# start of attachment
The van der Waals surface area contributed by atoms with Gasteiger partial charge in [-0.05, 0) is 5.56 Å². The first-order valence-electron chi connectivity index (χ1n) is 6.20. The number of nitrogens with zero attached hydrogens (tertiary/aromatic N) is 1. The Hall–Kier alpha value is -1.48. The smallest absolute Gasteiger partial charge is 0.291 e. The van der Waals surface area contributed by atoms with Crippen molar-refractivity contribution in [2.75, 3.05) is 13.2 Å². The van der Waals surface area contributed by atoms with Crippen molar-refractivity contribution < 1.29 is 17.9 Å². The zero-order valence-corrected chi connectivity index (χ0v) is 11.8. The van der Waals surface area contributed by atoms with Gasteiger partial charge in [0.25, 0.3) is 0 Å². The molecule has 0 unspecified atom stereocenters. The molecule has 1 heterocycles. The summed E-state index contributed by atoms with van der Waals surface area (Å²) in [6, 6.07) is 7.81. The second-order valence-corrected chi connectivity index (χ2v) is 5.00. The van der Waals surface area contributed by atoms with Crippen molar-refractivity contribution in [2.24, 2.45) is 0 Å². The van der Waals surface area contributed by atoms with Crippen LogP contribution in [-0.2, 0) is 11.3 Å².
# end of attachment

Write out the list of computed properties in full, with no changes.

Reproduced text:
The van der Waals surface area contributed by atoms with Gasteiger partial charge in [-0.05, 0) is 5.56 Å². The first-order valence-electron chi connectivity index (χ1n) is 6.20. The number of nitrogens with zero attached hydrogens (tertiary/aromatic N) is 1. The Hall–Kier alpha value is -1.48. The smallest absolute Gasteiger partial charge is 0.291 e. The van der Waals surface area contributed by atoms with Crippen molar-refractivity contribution in [2.75, 3.05) is 13.2 Å². The van der Waals surface area contributed by atoms with Crippen molar-refractivity contribution < 1.29 is 17.9 Å². The zero-order valence-corrected chi connectivity index (χ0v) is 11.8. The van der Waals surface area contributed by atoms with Gasteiger partial charge in [0.25, 0.3) is 0 Å². The molecule has 0 unspecified atom stereocenters. The molecule has 1 heterocycles. The summed E-state index contributed by atoms with van der Waals surface area (Å²) in [6, 6.07) is 7.81. The second-order valence-corrected chi connectivity index (χ2v) is 5.00. The van der Waals surface area contributed by atoms with Crippen molar-refractivity contribution in [2.24, 2.45) is 0 Å². The van der Waals surface area contributed by atoms with Crippen LogP contribution in [-0.2, 0) is 11.3 Å².